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‘Health of our judicial system’ depends on diversity

Sidney Evering has embraced his role as Parker Poe’s director of diversity with precision and dedication. His can-do attitude has bolstered the firm’s effort to make its diversity program a model for others. Parker Poe’s “Life in a Law Firm” project, piloted in the firm’s Columbia office and expanded to its Raleigh operation, provides an opportunity for minority law students to participate in mock job interviews, panel discussions and presentations. Evering, who took on the role in January 2011, brings mentors from all areas of law to speak to and challenge participants.

Evering’s core belief is that successful minority law students become successful minority lawyers. Last year, Parker Poe recruited its most diverse group of new associates to date.

When you accepted the position of director of diversity, did you have any reservations?

No, not at all. I am really fortunate to work with a great group of people who are extremely supportive. Moreover, I was very lucky to be following in the footsteps of Kristi Walters, who originally served as Parker Poe’s director of professional development and diversity. Kristi really laid the groundwork and got the ball rolling when it came to diversity initiatives and raising awareness. She currently serves as the firm’s chief talent officer and continues to play an integral role in all that we do as it relates to diversity.

What has been the most unexpected aspect of this position? 

I’ve been pleasantly surprised by the large number of people who truly embrace diversity and inclusion – people who want to do the right things for the right reasons. You will find those who are willing to admit their biases, acknowledge their blind spots, and who are totally dedicated to making diversity work beyond just a numbers game.

How do you measure success in your role?

I measure my success by the success of others. When diverse attorneys are becoming partners, firm leaders and are successfully accomplishing their career goals, then I know that we’re making progress. These types of success stories do not often occur overnight, but if you remain intentional about ensuring opportunities for career growth and professional development, if you try to keep your finger on the pulse of how people are truly doing, and if you address issues in a consistent and timely manner, then your chances for success are increased.

What do firms considering a position such as yours need to know?

The first thing I believe they need to know is that support from firm leadership is essential. Beyond being responsible for the allocation of resources, firm leaders are instrumental in setting the tone and creating an atmosphere that embraces diversity and inclusion. In addition, I believe a firm must be intentional about its support of diversity and inclusion. For example, diversity and inclusion is a part of Parker Poe’s strategic plan. It means the firm is committed to taking the necessary steps in a measured and thoughtful way that ensure our firm is diverse, inclusive and is meeting and exceeding our clients’ needs and expectations.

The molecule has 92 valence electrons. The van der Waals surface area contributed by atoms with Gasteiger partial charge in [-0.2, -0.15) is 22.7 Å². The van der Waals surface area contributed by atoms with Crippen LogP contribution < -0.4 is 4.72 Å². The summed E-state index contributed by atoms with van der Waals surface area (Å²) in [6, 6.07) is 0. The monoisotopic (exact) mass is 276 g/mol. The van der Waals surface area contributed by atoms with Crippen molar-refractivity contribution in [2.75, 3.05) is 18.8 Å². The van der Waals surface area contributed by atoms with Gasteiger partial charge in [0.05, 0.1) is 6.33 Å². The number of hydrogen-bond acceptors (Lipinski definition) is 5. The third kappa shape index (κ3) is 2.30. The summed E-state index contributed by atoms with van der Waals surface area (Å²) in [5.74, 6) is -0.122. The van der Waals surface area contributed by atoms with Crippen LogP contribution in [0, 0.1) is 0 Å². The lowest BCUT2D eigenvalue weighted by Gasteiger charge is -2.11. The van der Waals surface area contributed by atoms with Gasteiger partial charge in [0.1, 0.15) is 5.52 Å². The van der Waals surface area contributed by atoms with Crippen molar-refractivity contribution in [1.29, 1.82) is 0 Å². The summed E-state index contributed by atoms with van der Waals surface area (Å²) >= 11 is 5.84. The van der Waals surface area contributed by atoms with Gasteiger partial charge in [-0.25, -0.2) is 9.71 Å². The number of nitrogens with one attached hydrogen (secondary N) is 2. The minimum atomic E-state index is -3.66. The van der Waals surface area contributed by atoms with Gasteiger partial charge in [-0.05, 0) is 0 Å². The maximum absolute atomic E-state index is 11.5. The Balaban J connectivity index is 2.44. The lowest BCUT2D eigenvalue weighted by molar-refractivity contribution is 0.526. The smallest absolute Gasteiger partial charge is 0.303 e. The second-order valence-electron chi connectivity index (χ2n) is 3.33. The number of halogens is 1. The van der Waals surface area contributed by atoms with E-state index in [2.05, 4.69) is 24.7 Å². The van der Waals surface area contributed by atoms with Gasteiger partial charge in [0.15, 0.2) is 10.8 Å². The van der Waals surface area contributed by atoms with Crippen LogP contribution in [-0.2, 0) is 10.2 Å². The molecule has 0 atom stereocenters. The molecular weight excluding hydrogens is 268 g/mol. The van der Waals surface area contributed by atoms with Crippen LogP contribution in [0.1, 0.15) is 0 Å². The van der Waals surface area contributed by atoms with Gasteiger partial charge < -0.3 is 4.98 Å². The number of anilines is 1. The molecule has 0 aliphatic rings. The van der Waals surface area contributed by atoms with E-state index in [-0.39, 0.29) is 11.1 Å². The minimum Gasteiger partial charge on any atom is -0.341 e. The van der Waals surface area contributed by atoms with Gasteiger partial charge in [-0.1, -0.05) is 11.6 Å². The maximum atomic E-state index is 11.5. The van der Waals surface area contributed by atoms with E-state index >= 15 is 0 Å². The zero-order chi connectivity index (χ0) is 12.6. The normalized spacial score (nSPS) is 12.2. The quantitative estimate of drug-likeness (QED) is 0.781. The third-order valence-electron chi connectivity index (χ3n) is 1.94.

Finally, any firm considering creating a similar position should know that one person can’t do it alone. At the very least there should be a diversity committee or a group of individuals who are willing to commit time outside of their practices to assist in developing and implementing initiatives that will help the firm accomplish its diversity-related goals. Ideally, this group of individuals would themselves be diverse, not just in terms of race and gender, but in experience, age, background and so forth.

Do you envision a time when positions such as director of diversity will be unnecessary?

Yes, I certainly do. But unfortunately, I know we still have some ways to go. The legal community faces significant challenges in terms of getting diverse students into and through the pipeline and even greater challenges of ensuring opportunities for success once these students graduate law school. However, the health of our judicial system hinges on their success. As the nation’s demographics become increasingly more diverse, it is imperative that our judicial system reflects this diversity. I’m always mindful of this bigger picture aspect of my work and this is why I find it so rewarding.


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